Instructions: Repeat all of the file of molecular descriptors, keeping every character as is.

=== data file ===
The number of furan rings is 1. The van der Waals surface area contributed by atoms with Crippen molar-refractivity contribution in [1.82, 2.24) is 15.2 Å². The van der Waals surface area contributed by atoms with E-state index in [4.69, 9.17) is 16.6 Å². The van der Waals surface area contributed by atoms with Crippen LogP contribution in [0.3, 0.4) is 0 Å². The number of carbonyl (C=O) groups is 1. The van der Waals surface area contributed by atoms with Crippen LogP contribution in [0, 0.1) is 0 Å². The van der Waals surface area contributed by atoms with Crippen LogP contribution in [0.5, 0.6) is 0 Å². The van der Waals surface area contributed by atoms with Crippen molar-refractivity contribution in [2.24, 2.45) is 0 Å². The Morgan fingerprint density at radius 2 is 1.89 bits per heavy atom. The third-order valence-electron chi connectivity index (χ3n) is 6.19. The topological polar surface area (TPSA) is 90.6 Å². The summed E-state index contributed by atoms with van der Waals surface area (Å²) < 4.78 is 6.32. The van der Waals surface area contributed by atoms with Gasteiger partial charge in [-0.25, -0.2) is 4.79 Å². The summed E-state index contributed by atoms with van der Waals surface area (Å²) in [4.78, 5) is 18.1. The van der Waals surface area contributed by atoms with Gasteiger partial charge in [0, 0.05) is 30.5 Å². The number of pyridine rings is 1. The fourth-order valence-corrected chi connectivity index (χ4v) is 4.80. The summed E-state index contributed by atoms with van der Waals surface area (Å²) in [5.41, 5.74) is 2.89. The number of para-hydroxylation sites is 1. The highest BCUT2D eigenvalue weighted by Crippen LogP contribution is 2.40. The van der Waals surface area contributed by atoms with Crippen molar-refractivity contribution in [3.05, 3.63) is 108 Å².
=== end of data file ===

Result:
The number of furan rings is 1. The van der Waals surface area contributed by atoms with Crippen molar-refractivity contribution in [1.82, 2.24) is 15.2 Å². The van der Waals surface area contributed by atoms with E-state index in [4.69, 9.17) is 16.6 Å². The van der Waals surface area contributed by atoms with Crippen LogP contribution in [0.3, 0.4) is 0 Å². The number of carbonyl (C=O) groups is 1. The van der Waals surface area contributed by atoms with Crippen LogP contribution in [0, 0.1) is 0 Å². The van der Waals surface area contributed by atoms with Crippen LogP contribution in [0.5, 0.6) is 0 Å². The van der Waals surface area contributed by atoms with Crippen molar-refractivity contribution in [2.24, 2.45) is 0 Å². The Morgan fingerprint density at radius 2 is 1.89 bits per heavy atom. The third-order valence-electron chi connectivity index (χ3n) is 6.19. The topological polar surface area (TPSA) is 90.6 Å². The summed E-state index contributed by atoms with van der Waals surface area (Å²) < 4.78 is 6.32. The van der Waals surface area contributed by atoms with Gasteiger partial charge in [-0.25, -0.2) is 4.79 Å². The summed E-state index contributed by atoms with van der Waals surface area (Å²) in [4.78, 5) is 18.1. The van der Waals surface area contributed by atoms with Gasteiger partial charge in [0, 0.05) is 30.5 Å². The number of pyridine rings is 1. The fourth-order valence-corrected chi connectivity index (χ4v) is 4.80. The summed E-state index contributed by atoms with van der Waals surface area (Å²) in [5.41, 5.74) is 2.89. The number of para-hydroxylation sites is 1. The highest BCUT2D eigenvalue weighted by Crippen LogP contribution is 2.40. The van der Waals surface area contributed by atoms with Crippen molar-refractivity contribution in [3.05, 3.63) is 108 Å².